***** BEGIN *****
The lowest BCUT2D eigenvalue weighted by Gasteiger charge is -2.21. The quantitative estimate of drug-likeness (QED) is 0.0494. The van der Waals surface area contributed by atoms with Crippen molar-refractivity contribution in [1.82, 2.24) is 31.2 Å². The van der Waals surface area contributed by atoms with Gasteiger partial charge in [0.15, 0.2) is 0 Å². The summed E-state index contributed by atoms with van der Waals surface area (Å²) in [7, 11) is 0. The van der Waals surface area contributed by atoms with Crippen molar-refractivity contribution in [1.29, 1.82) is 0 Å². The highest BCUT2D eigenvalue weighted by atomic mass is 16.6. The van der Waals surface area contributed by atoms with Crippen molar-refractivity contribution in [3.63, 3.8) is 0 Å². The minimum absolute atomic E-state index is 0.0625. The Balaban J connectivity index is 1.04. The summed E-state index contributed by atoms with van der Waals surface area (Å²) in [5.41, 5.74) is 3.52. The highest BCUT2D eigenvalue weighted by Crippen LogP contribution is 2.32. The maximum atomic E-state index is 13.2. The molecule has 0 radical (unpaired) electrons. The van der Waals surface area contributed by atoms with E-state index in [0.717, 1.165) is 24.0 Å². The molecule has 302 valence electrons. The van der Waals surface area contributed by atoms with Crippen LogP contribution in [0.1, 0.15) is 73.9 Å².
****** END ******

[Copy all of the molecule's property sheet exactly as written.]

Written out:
The lowest BCUT2D eigenvalue weighted by Gasteiger charge is -2.21. The quantitative estimate of drug-likeness (QED) is 0.0494. The van der Waals surface area contributed by atoms with Crippen molar-refractivity contribution in [1.82, 2.24) is 31.2 Å². The van der Waals surface area contributed by atoms with Gasteiger partial charge in [0.15, 0.2) is 0 Å². The summed E-state index contributed by atoms with van der Waals surface area (Å²) in [7, 11) is 0. The van der Waals surface area contributed by atoms with Crippen molar-refractivity contribution in [1.29, 1.82) is 0 Å². The highest BCUT2D eigenvalue weighted by atomic mass is 16.6. The van der Waals surface area contributed by atoms with Crippen molar-refractivity contribution in [3.63, 3.8) is 0 Å². The minimum absolute atomic E-state index is 0.0625. The Balaban J connectivity index is 1.04. The summed E-state index contributed by atoms with van der Waals surface area (Å²) in [5.41, 5.74) is 3.52. The highest BCUT2D eigenvalue weighted by Crippen LogP contribution is 2.32. The maximum atomic E-state index is 13.2. The molecule has 0 radical (unpaired) electrons. The van der Waals surface area contributed by atoms with E-state index in [0.717, 1.165) is 24.0 Å². The molecule has 302 valence electrons. The van der Waals surface area contributed by atoms with Crippen LogP contribution in [0.1, 0.15) is 73.9 Å².